Through two years of building back my business-travel schedule, one frequent destination from the Before Times had remained off my calendar until this week: New York. My overdue reunion with NYC allowed an equally belated inspection of Penn Station’s Moynihan Train Hall (one thing I didn’t expect was how great it would be to see the sky through that glass ceiling as I ascended the escalator from the tracks) and not enough time to wander around that other city on the Northeast Corridor.

9/20/2022: Amazon Sees Uptick in Consumer Satisfaction With Its Fire Tablets, Kindles, PCMag

I got an advance look at the latest survey by the American Customer Satisfaction Index, which suggested that Amazon’s e-readers and tablets have been winning some fans in the last year.

9/21/2022: Some Google Pay Users Offered Tiny Bribes to Check Transaction Data, PCMag

I decided to try to sell this story after Google prompted me in Copenhagen to verify that its app had correctly recorded a transaction at a ticket-vending machine in that city’s central train station–which should be among the easier paperless transactions to confirm.

Photo shows the slide identifying me and my fellow panelists: Lisa Kemp of Sims Lifecycle Solutions, Ildar Manoprov of WCell, and Dylan Jackie of Back Market.9/21/2022: Right to Repair Panel, BackForum

The gadget-resale platform Back Market had me moderate a panel at its one-day conference in Brooklyn, in return for which they covered my Amtrak fare from and back to D.C. This was originally going to be a one-day trip, but after Qualcomm invited me to an auto-tech event it was hosting the next day (with lodging covered), I opted to stick around NYC through Friday morning.

9/22/2022: Mozilla says users are being denied browser choice. It’s not that simple, PCMag

My first prominent endorsement of Mozilla Firefox happened 18 years ago, and yet I still found this report that browser’s developers to be surprisingly unpersuasive. 

9/25/2022: Why This Online Archivist Isn’t Feeling Much Angst About AI-Generated Art, PCMag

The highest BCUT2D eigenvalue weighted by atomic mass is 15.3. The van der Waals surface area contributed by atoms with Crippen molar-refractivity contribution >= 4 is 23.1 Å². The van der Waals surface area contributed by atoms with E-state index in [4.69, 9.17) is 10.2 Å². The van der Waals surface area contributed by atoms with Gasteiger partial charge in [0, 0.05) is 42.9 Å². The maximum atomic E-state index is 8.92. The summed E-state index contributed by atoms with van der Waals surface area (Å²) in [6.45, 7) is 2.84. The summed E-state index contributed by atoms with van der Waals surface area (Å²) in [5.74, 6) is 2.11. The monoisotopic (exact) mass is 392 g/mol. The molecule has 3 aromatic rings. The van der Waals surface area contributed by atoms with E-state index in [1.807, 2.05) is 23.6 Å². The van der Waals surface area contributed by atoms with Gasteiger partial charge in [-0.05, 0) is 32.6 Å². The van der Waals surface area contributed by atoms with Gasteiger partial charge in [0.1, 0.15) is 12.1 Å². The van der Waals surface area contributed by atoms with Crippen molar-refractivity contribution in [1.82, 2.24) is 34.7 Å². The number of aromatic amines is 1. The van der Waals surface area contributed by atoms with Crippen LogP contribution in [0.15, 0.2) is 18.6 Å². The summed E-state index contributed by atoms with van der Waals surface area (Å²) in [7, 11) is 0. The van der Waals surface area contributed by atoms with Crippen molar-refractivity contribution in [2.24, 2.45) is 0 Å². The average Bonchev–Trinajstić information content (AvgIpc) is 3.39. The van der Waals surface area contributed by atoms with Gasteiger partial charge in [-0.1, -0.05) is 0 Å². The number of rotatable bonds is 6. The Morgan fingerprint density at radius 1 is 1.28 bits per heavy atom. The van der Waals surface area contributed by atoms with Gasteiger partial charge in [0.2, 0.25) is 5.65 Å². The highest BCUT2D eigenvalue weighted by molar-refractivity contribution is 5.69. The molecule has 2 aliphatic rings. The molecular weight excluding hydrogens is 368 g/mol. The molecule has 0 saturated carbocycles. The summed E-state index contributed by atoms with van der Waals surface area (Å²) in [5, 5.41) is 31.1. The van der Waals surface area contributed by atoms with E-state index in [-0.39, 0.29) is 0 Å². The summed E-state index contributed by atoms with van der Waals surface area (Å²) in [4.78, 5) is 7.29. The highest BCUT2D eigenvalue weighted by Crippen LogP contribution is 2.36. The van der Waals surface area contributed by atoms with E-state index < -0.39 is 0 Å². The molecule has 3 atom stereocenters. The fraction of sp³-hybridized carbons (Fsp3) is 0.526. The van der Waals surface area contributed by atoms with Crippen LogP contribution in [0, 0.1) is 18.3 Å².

After arriving at Union Station late Friday morning, I bikeshared over to the Wharf for the conference hosted by The Atlantic that was a fixture in my Before Times calendar. The talk by the Internet Archive’s Jason Scott immediately struck me as material for a post, and then I had a moderately mind-expanding talk with him an hour and change later.

I forgot my laptop’s charging cable–and it wasn’t disastrous

NEW YORK

My e travel scenario revealed itself a few minutes after my train pulled out of Union Station Wednesday morning: My gadget-accessories bag was missing the USB-C-to-USB-C cable that I was counting on to connect my compact travel charger to my laptop and phone.

HP Spectre x360 laptop trickle-charging off a USB cable plugged into an aging Palm Pixi charger.

And yet I freaked out less than I would have imagined after realizing I’d forgotten to reclaim the cable that I’d handed to my wife for her Android phone migration–and then deciding to leave my laptop’s heavier charger at home to travel a little lighter.

Fortunately, unlike the could’ve-been-disastrous CES trip that started with me leaving without a proprietary charger for my Washington Post-issued Dell laptop, my HP laptop uses the same charger as most new laptops, Apple’s included. I assumed that would mean I’d have no trouble borrowing chargers after arriviing in NYC, or at least I’d have less trouble than when my old MacBook Air’s power cable fatally frayed at SXSW years ago.

But while I quickly plugged in my computer at my Wednesday-afternoon stop at gadget-reseller Back Market’s Brooklyn offcies–where I led a panel discussion about people’s rights to repair the things they’ve bought–I had to get more creative afterwards.

The front desk at my hotel near Madison Square Park (disclosure: paid for by Qualcomm as part of an event for press and investor types that I attended Thursday) did not have a spare cable, so I tried using the USB-A to USB-C connector that I did have to plug the laptop into the USB charging port next to a nightstand in my room. To my pleasant surprise, that worked, sort of: The computer charged, so slowly that the taskbar icon didn’t even indicate that it was plugged in.

For regular use, this hack of a solution wuold not fly–the trickle of current it provides is so slight that the battery only drains a little more slowly when in active use. But in sleep mode overnight, that slow drip brought the batttery back to full. I repeated this exercise during some idle time Thursday, using the ancient but tiny Palm charger that I had long ago tucked into my gadget-accessories bag on just-in-case grounds.

Once again, it helpd that I’d replaced the battery on this HP last fall, allowing a vastly better battery life than what I would have suffered with a year and a half ago.

Now that I’ve made it through this unplanned exercise in power management and am headed back to home and a full set of chargers and cables, one thing’s for sure: I will not repeat my mistake Wednesday of leaving home without consulting the travel checklist that I’d prepared years ago to avoid this exact situation.